Compassionate mind training with people who hear malevolent voices: a case series report

Clin Psychol Psychother. Mar-Apr 2008;15(2):113-38. doi: 10.1002/cpp.566.


This paper presents a series of case studies to explore the understanding, acceptance and value of compassionate mind training (CMT) with psychotic voice hearers. We were interested in the degree to which such people are able to access and feel the positive emotions of 'warmth' and 'contentment' to become more self-compassionate. We also explored how CMT affected participants' hostile voices, their levels of anxiety, depression, paranoia and self-criticism. Participants were invited to offer suggestions for tailoring this approach for voice hearers. Results showed decreases for all participants in depression, psychoticism, anxiety, paranoia, Obsessive-Compulsive Disorder and interpersonal sensitivity. All participants' auditory hallucinations became less malevolent, less persecuting and more reassuring.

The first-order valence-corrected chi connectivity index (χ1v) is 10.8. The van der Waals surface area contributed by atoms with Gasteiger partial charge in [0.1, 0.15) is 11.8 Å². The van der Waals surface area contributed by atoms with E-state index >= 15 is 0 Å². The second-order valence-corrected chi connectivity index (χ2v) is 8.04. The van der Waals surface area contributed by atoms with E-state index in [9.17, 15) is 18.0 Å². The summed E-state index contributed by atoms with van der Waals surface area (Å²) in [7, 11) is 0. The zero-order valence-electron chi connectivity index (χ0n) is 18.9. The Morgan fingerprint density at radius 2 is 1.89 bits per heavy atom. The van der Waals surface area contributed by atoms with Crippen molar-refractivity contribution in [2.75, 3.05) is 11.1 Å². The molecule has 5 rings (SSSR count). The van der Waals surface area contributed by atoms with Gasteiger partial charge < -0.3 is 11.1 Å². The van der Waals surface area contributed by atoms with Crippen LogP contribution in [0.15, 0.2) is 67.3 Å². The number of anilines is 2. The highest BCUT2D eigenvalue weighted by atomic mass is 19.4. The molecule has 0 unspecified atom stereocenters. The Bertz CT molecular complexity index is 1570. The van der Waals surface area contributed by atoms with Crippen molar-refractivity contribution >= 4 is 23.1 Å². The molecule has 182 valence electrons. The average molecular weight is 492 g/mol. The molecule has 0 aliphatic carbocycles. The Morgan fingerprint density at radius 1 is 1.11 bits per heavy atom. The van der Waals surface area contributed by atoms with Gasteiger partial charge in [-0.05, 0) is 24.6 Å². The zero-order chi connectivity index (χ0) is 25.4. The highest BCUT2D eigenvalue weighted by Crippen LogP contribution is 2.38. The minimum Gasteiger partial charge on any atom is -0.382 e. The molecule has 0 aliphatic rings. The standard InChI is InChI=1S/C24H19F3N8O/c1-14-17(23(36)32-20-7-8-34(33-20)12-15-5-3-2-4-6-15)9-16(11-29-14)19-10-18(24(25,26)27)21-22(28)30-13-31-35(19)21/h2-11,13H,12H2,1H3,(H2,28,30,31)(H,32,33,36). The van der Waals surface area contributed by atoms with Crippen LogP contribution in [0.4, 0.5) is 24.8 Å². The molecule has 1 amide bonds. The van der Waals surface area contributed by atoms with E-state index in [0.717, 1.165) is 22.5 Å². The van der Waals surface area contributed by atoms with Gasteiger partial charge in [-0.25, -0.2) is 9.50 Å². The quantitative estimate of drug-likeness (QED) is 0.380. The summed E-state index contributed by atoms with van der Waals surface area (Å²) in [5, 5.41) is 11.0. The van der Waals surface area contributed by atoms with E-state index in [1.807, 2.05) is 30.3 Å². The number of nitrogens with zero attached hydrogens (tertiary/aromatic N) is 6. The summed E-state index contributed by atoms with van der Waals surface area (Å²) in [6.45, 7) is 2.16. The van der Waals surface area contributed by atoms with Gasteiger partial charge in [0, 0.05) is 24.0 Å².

Publication types

  • Case Reports

MeSH terms

  • Adult
  • Anxiety Disorders / complications
  • Anxiety Disorders / diagnosis
  • Anxiety Disorders / therapy
  • Depressive Disorder / complications
  • Depressive Disorder / diagnosis
  • Depressive Disorder / therapy
  • Emotions
  • Empathy*
  • Follow-Up Studies
  • Hallucinations / complications
  • Hallucinations / therapy*
  • Hostility*
  • Humans
  • Internal-External Control
  • Male
  • Middle Aged
  • Mind-Body Therapies / methods*
  • Paranoid Disorders / complications
  • Paranoid Disorders / diagnosis
  • Paranoid Disorders / therapy
  • Power, Psychological
  • Psychiatric Status Rating Scales
  • Schizophrenia / complications
  • Schizophrenia / therapy
  • Self Concept
  • Self Disclosure